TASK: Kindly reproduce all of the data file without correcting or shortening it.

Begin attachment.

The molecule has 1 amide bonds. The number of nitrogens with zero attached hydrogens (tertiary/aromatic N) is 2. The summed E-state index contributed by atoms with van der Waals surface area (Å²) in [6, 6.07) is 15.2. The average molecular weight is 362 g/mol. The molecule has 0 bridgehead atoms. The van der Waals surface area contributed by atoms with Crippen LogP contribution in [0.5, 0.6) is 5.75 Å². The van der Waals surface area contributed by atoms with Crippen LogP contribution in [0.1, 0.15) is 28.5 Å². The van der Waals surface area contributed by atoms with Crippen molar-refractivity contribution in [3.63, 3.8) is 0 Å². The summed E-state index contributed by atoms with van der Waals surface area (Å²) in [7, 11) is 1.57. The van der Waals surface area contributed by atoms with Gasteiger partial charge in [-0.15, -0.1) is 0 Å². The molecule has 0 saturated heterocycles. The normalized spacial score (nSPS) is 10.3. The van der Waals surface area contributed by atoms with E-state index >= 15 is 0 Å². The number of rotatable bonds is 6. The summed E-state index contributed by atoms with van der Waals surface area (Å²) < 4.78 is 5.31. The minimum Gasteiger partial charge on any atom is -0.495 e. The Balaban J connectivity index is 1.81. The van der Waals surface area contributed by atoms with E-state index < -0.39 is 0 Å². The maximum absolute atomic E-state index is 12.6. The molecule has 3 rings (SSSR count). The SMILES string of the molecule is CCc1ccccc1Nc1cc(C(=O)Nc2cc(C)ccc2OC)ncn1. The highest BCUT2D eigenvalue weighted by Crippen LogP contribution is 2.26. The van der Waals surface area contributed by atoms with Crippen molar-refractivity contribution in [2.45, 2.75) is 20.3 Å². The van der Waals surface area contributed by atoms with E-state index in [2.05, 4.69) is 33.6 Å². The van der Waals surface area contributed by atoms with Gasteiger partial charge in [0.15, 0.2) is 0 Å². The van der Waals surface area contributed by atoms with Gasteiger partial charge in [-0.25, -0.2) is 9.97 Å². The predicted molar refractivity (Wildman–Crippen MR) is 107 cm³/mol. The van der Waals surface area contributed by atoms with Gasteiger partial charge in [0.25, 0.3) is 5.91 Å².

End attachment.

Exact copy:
The molecule has 1 amide bonds. The number of nitrogens with zero attached hydrogens (tertiary/aromatic N) is 2. The summed E-state index contributed by atoms with van der Waals surface area (Å²) in [6, 6.07) is 15.2. The average molecular weight is 362 g/mol. The molecule has 0 bridgehead atoms. The van der Waals surface area contributed by atoms with Crippen LogP contribution in [0.5, 0.6) is 5.75 Å². The van der Waals surface area contributed by atoms with Crippen LogP contribution in [0.1, 0.15) is 28.5 Å². The van der Waals surface area contributed by atoms with Crippen molar-refractivity contribution in [3.63, 3.8) is 0 Å². The summed E-state index contributed by atoms with van der Waals surface area (Å²) in [7, 11) is 1.57. The van der Waals surface area contributed by atoms with Gasteiger partial charge in [-0.15, -0.1) is 0 Å². The molecule has 0 saturated heterocycles. The normalized spacial score (nSPS) is 10.3. The van der Waals surface area contributed by atoms with E-state index >= 15 is 0 Å². The number of rotatable bonds is 6. The summed E-state index contributed by atoms with van der Waals surface area (Å²) < 4.78 is 5.31. The minimum Gasteiger partial charge on any atom is -0.495 e. The Balaban J connectivity index is 1.81. The van der Waals surface area contributed by atoms with E-state index < -0.39 is 0 Å². The maximum absolute atomic E-state index is 12.6. The molecule has 3 rings (SSSR count). The SMILES string of the molecule is CCc1ccccc1Nc1cc(C(=O)Nc2cc(C)ccc2OC)ncn1. The highest BCUT2D eigenvalue weighted by Crippen LogP contribution is 2.26. The van der Waals surface area contributed by atoms with Crippen molar-refractivity contribution in [2.45, 2.75) is 20.3 Å². The van der Waals surface area contributed by atoms with E-state index in [2.05, 4.69) is 33.6 Å². The van der Waals surface area contributed by atoms with Gasteiger partial charge in [0.15, 0.2) is 0 Å². The van der Waals surface area contributed by atoms with Gasteiger partial charge in [-0.25, -0.2) is 9.97 Å². The predicted molar refractivity (Wildman–Crippen MR) is 107 cm³/mol. The van der Waals surface area contributed by atoms with Gasteiger partial charge in [0.25, 0.3) is 5.91 Å².